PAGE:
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Time to reinvent

Time to reinvent
Highlights

India’s campaign at the World T20 ended in heartbreak on Thursday because, contrary to expectations, the Men in Blue were entrapped by the cavalier Calypso magic in what was a fantastic game of cricket, as Michael Vaughan put it. A match that was absorbing till the photo-finish will come across as good advertisement for the high-voltage excitement that the shortest form is expected to generate. 

India’s campaign at the World T20 ended in heartbreak on Thursday because, contrary to expectations, the Men in Blue were entrapped by the cavalier Calypso magic in what was a fantastic game of cricket, as Michael Vaughan put it. A match that was absorbing till the photo-finish will come across as good advertisement for the high-voltage excitement that the shortest form is expected to generate.

If one were to make a post-mortem of where India erred, it straightaway points to some strategic blunders committed by the think tank. No excuses can justify the audacity of going in with a bowler short. That India relied on Virat Kohli, who cannot even be called a part-time or stock bowler, to deliver the last over shows the ill-conceived calculations that went into the game-plan. A team that is largely dependent on its spin department may have found the dew rather worrisome.

However, Ravichandran Ashwin’s faux pas of delivering a no-ball at a particularly critical juncture is an unpardonable crime. In a way, that ball was the turning point of the match, which gets evidenced from the flamboyant manner the eleventh-hour replacement, Lendl Simmons, seized the golden opportunity, went from strength to strength and took away whatever advantage India had in its grasp.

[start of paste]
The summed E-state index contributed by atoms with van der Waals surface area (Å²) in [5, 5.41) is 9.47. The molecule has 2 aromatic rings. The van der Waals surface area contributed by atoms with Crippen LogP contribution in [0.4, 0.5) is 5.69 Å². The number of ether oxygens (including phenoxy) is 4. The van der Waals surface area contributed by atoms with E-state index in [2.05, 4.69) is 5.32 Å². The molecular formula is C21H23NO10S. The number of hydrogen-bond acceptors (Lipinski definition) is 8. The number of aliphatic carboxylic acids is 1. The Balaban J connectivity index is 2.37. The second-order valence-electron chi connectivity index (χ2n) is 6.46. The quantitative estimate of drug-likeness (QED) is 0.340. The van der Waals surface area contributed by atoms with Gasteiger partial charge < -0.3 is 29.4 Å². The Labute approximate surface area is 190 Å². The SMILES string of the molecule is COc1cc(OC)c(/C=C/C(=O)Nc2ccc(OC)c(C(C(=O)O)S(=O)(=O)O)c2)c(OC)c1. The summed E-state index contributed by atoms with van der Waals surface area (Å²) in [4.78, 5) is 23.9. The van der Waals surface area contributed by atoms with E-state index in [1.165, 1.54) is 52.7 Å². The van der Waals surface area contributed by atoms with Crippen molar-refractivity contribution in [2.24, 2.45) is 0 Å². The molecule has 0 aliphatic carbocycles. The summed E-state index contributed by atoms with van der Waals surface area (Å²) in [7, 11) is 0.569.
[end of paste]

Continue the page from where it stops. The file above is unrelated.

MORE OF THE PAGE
All said and done, the Caribbean’s exposed several chinks in India’s famed armour as was done by New Zealand earlier on. A callous approach aka complacency came to the fore when the team breathed a sigh of relief following the early exit of Chris Gayle and Marlon Samuels. They paid a heavy price for taking things for granted and not reckoning with the match-winning abilities of Simmons and Johnson Charles.

The ‘not retiring now’ Dhoni is bang on when he contends that India’s earlier wins were not by any stroke of good luck but by the dint of hard work and for having executed plans to appropriate levels. That is precisely where Captain Cool’s counterpart Darren Sammy outsmarted him with a wonderfully executed plan, particularly when their backs were to the walls.

In his hour of glory, and at a time when West Indies will go into Sunday’s grand finale with the marginal advantage, Sammy exemplified a rare humanness when he pointed out that the team took inspiration from the country’s Under-19 team that won the World Cup and their women team, which has been rocking in the women World Cup that is underway in India.

His smartness was to the fore when, on calling it right for the fifth straight time, he put India into bat after taking a pragmatic stock of the conditions. That cricketing maturity saw the 2012 champion going a step closer to reclaiming the throne. After all, their brand of cricket, whichever the format, always makes them a strong contender in the shorter versions.

Sammy should, meanwhile, show some caution in the championship clash because the surprise in the pack, England, whose fortunes revolve around its batsmen, will hope to capitalise on the underdog tag as it suits their clinical approach just about perfectly.

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